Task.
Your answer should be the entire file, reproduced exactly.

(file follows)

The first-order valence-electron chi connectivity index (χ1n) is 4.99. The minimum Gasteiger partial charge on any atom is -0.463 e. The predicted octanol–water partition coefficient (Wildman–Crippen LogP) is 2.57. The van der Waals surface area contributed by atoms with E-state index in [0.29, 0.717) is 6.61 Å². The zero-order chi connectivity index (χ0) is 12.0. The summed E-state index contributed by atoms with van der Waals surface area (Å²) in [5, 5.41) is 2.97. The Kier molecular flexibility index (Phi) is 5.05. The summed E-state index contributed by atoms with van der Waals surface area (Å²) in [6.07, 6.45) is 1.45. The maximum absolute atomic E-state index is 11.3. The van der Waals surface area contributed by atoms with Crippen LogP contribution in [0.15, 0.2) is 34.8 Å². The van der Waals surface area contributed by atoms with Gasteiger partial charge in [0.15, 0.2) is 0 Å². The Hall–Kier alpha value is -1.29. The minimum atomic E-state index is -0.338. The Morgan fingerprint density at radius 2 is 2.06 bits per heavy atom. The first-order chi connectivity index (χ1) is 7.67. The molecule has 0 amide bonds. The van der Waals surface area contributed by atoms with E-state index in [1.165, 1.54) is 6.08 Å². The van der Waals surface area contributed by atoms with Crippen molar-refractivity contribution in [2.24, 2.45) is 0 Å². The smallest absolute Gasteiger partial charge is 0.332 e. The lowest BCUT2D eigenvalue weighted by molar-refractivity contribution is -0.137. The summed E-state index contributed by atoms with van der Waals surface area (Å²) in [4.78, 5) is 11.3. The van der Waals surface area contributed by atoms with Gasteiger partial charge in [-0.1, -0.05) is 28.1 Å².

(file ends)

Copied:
The first-order valence-electron chi connectivity index (χ1n) is 4.99. The minimum Gasteiger partial charge on any atom is -0.463 e. The predicted octanol–water partition coefficient (Wildman–Crippen LogP) is 2.57. The van der Waals surface area contributed by atoms with E-state index in [0.29, 0.717) is 6.61 Å². The zero-order chi connectivity index (χ0) is 12.0. The summed E-state index contributed by atoms with van der Waals surface area (Å²) in [5, 5.41) is 2.97. The Kier molecular flexibility index (Phi) is 5.05. The summed E-state index contributed by atoms with van der Waals surface area (Å²) in [6.07, 6.45) is 1.45. The maximum absolute atomic E-state index is 11.3. The van der Waals surface area contributed by atoms with Crippen LogP contribution in [0.15, 0.2) is 34.8 Å². The van der Waals surface area contributed by atoms with Gasteiger partial charge in [0.15, 0.2) is 0 Å². The Hall–Kier alpha value is -1.29. The minimum atomic E-state index is -0.338. The Morgan fingerprint density at radius 2 is 2.06 bits per heavy atom. The first-order chi connectivity index (χ1) is 7.67. The molecule has 0 amide bonds. The van der Waals surface area contributed by atoms with E-state index in [1.165, 1.54) is 6.08 Å². The van der Waals surface area contributed by atoms with Crippen molar-refractivity contribution in [2.24, 2.45) is 0 Å². The smallest absolute Gasteiger partial charge is 0.332 e. The lowest BCUT2D eigenvalue weighted by molar-refractivity contribution is -0.137. The summed E-state index contributed by atoms with van der Waals surface area (Å²) in [4.78, 5) is 11.3. The van der Waals surface area contributed by atoms with Gasteiger partial charge in [-0.1, -0.05) is 28.1 Å².